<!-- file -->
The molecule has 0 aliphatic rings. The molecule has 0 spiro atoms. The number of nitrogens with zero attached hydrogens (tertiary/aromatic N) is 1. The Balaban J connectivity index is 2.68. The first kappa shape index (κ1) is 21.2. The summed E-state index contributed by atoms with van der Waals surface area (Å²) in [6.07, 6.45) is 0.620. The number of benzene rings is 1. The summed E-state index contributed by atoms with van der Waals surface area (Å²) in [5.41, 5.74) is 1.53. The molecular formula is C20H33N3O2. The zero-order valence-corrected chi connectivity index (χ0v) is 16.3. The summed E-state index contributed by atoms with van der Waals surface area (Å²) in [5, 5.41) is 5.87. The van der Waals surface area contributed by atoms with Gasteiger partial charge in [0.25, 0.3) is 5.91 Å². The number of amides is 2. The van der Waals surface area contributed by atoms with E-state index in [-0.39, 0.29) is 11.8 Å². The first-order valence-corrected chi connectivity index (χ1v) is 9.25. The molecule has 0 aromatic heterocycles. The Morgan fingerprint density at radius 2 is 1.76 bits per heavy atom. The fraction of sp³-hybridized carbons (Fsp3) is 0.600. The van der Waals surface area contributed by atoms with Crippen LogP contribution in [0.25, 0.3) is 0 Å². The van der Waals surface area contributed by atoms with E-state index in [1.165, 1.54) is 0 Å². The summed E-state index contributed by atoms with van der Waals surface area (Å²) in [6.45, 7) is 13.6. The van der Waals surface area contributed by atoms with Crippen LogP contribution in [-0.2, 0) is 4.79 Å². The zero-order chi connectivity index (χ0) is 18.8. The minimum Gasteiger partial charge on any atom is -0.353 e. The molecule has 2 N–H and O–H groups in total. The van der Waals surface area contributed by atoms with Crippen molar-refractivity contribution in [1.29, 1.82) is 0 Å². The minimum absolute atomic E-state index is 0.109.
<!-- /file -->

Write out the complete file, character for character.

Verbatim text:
The molecule has 0 aliphatic rings. The molecule has 0 spiro atoms. The number of nitrogens with zero attached hydrogens (tertiary/aromatic N) is 1. The Balaban J connectivity index is 2.68. The first kappa shape index (κ1) is 21.2. The summed E-state index contributed by atoms with van der Waals surface area (Å²) in [6.07, 6.45) is 0.620. The number of benzene rings is 1. The summed E-state index contributed by atoms with van der Waals surface area (Å²) in [5.41, 5.74) is 1.53. The molecular formula is C20H33N3O2. The zero-order valence-corrected chi connectivity index (χ0v) is 16.3. The summed E-state index contributed by atoms with van der Waals surface area (Å²) in [5, 5.41) is 5.87. The van der Waals surface area contributed by atoms with Gasteiger partial charge in [0.25, 0.3) is 5.91 Å². The number of amides is 2. The van der Waals surface area contributed by atoms with E-state index in [-0.39, 0.29) is 11.8 Å². The first-order valence-corrected chi connectivity index (χ1v) is 9.25. The molecule has 0 aromatic heterocycles. The Morgan fingerprint density at radius 2 is 1.76 bits per heavy atom. The fraction of sp³-hybridized carbons (Fsp3) is 0.600. The van der Waals surface area contributed by atoms with Crippen LogP contribution in [0.25, 0.3) is 0 Å². The van der Waals surface area contributed by atoms with E-state index in [1.165, 1.54) is 0 Å². The summed E-state index contributed by atoms with van der Waals surface area (Å²) in [6.45, 7) is 13.6. The van der Waals surface area contributed by atoms with Crippen LogP contribution in [-0.2, 0) is 4.79 Å². The zero-order chi connectivity index (χ0) is 18.8. The minimum Gasteiger partial charge on any atom is -0.353 e. The molecule has 2 N–H and O–H groups in total. The van der Waals surface area contributed by atoms with Crippen molar-refractivity contribution in [1.29, 1.82) is 0 Å². The minimum absolute atomic E-state index is 0.109.